Saving the Elder Scrolls MMO

You might remember that Polygon, back when it launched, used to focus on long-form features over normal news coverage, reviews, interviews and all that stuff. Today their mission is a bit different, but they still publish long-form features from time to time. Their latest is an extremely interesting look at The Elder Scrolls Online evolution, which will apparently culminate in the release of the One Tamriel update on consoles.

Apparently, internal feedback saw the game deviate from its traditional MMO design and go down the path to the game it is on today far earlier than anyone would suspect, and indeed, far before the game was even announced:

Back in late 2011, Firor and his team had a working alpha up and running at the ZeniMax offices.

Firor recalls the initial round of in-house playtesting. That’s when the first alarm bells started going off. People, like Pete Hines who had been with the company around 12 years at that point, weren’t seeing the kind of things that they wanted to.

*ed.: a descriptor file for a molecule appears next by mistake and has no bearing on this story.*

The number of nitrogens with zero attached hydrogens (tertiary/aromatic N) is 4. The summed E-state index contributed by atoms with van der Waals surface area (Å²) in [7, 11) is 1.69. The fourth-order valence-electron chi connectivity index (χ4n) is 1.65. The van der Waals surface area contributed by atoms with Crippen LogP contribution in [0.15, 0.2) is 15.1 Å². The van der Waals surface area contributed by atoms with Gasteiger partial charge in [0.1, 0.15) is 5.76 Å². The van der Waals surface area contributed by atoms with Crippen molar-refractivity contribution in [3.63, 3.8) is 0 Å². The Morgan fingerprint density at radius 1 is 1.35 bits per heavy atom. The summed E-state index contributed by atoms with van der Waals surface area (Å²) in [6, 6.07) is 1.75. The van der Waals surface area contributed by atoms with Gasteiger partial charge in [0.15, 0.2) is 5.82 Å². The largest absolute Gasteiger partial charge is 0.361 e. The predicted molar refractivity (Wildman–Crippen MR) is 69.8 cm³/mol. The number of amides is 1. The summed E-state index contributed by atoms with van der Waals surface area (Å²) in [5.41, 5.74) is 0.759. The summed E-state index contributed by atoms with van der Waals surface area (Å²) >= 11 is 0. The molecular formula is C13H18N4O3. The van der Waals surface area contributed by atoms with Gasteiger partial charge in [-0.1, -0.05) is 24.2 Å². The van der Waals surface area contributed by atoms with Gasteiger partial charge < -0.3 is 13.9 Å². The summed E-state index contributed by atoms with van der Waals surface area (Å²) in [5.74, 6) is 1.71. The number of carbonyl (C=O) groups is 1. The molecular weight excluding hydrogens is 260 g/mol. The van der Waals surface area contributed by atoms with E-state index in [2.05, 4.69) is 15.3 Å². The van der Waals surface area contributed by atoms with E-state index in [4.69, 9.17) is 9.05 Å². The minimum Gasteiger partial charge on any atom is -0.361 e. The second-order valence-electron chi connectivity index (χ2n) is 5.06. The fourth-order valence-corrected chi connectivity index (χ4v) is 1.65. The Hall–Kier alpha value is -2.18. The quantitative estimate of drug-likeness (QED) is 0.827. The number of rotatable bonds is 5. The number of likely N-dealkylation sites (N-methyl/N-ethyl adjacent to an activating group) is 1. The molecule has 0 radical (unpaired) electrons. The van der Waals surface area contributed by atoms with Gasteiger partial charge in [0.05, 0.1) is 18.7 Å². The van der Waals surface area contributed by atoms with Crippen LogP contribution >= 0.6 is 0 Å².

“People were saying, ‘This is a competent 2004-era MMO,’” Firor said. “We needed to make it much more than it was. If I was a Skyrim player, and I’m going to transition to this, it could feel a little different. I could see other people around me in the game world and everything. But it had to feel more like Skyrim when you sat down and played. And it didn’t.

“So we made a list,” Firor said, pointing to a whiteboard in the conference room where we sat with a PR representative. “A big list.”

They had just 18 months to go before beta testing.

One of the first things to go was the user interface. Multiple lines of user-configurable commands were dropped in favor of a lean, flexible set of skills on a single toolbar.

Next, they had to change the game’s targeting system. In a classic MMO, you can’t just swing your sword around at random or cast a fireball into the air. ZeniMax had to revamp its targeting systems to allow players to express themselves, just like in every other Elder Scrolls title. It had to feel like the single-player games.

Up until that point, most fans had only ever experienced an Elder Scrolls game in first-person. But the game that Firor’s team had built was third-person.

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